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The Art of Fruit Tree Pruning

If you keep fruit trees the time has come to begin the 2020 growing season! That’s right, it’s time to prune. We have begun pruning at our demonstration orchard at the SW Colorado Research Center and the weather has been cooperating wonderfully. This is the ideal time to prune as the trees are still dormant but are getting ready to wake up. Pruning during dormancy keeps the tree stress to a minimum. As I write this article the last of our snowpack is going away so accessing the orchard is much easier than last year when we had to drag our tools around on a sled due to deep snow drifts. Our progress is good so far but we will need to keep up on it to finish before our trees break dormancy.

To keep up with traditions for this column, the following is the pruning article from Dan Fernandez, Retired Dolores County Extension Director. There is no way I could write this any better so here it is.

On March 5th, starting at 9am at the CSU Yellow Jacket Experiment Station, the Dolores and Montezuma County Extension offices will be conducting its annual FRUIT TREE PRUNING WORKSHOP. There is a $15.00 charge for the workshop. This workshop will last all day so bring a lunch, something to drink and a chair to sit on and warm clothes for the outdoor demonstrations. Please RSVP at 677-2283.

When the weather finally warms up you may want to consider getting a head start on your fruit tree pruning, especially if you have a lot of trees to prune. If you only have a few trees (1 to 20) then waiting until March won’t hurt. The following are some tips on pruning.

Basics of Pruning

a. It's personal, and must be customized to your location

b. Promote tree development to your management scheme

c. Production - early and consistent is the goal

d. Tree support and strength are critical factors

e. Reducing the effects of shading is essential

When to Prune

a. Pruning starts the first season the tree is planted - but only lightly - pruning intensifies as the tree ages

b. Prune March or early April depending on how many trees there are to prune-the later the better

c. Pruning must be completed before bud swell/bloom

d. Summer corrective pruning is advisable

e. Do not prune after August 1

f. Do not prune early to mid-winter

Pruning Equipment

a. Sterilize all equipment before and during use - especially if diseases are present

b. Hand saws and pruners, loppers and air powered equipment are acceptable

c. Use chain saws only as a last resort

d. Keep all equipment sharp and clean

e. Use only 3 point orchard ladders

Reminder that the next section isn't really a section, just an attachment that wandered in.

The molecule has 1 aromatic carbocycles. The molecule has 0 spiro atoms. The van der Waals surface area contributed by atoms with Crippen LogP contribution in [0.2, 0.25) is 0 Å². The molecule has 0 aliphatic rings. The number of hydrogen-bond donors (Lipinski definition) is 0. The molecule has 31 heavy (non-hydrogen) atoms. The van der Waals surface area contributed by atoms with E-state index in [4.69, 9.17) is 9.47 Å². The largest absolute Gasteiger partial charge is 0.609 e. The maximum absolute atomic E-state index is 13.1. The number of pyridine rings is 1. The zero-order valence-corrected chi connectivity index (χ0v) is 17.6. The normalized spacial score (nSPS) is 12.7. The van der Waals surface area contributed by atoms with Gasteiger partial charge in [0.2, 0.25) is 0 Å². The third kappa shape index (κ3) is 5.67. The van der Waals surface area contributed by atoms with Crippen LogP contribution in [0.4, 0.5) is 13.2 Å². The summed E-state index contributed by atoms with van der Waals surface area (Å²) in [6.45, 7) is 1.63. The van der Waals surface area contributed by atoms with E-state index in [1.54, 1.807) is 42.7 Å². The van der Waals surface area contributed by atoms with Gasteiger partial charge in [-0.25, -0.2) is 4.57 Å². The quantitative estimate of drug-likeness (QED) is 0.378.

Pruning Cuts

a. Pruning cuts should always be flush and smooth, and never flat where water could accumulate

b. Avoid limb tearing and bark peeling

c. Bark damage that is jagged should be smoothed out

d. Do not cut into the 'collar' of a limb

e. Do not use pruning paints or dressings

Tree Shape, Size

a. For apples, pears and cherries a central leader or modified central leader system works well - think of the shape of a Christmas tree

b. Peaches require an open center with 2 to 4 main scaffold limbs

c. Tree size is determined by what you feel you can manage - a 10 to 12 foot tree is a lot of tree

d. For all trees, limb angles should be between 45 and 60 degrees to promote good fruit development and limb strength

How Much do I Prune

a. It's personal depending on your management scheme and desired pruning system

b. First - step back and look at the tree - then walk around the tree - start pruning slowly

c. Remove dead, broken or diseased branches

d. Remove congested or crossing branches and twigs

e. Use heading cuts to promote side branching

f. Remove all root suckers and water sprouts

g. Heavy pruning can reduce fruit production, but enhance fruit size

h. Old tree rejuvenation requires a lot of corrective pruning with subsequent reduction in production likely for 2 to 4 seasons

Information provided by CSU Extension and Dolores County.

Seedling Tree Order Forms for the Dove Creek Conservation District are available.

The Pruning Workshop will be March 5th from 9:00 am to 3:00 pm at the SW Colorado CSU Research Center in Yellow Jacket, CO. Bring a chair, warm clothing, water, snacks and lunch. Call our office for more information.

There is still time to join the Dolores County 4-H Club!! Contact us for details!! For further information concerning these topics or any other subject, stop in or call Gus, Oma, and Joey at the Colorado State University Dolores County Extension Office, 677-2283. Cooperative Extension programs are available to all without discrimination.

Dove Creek Press

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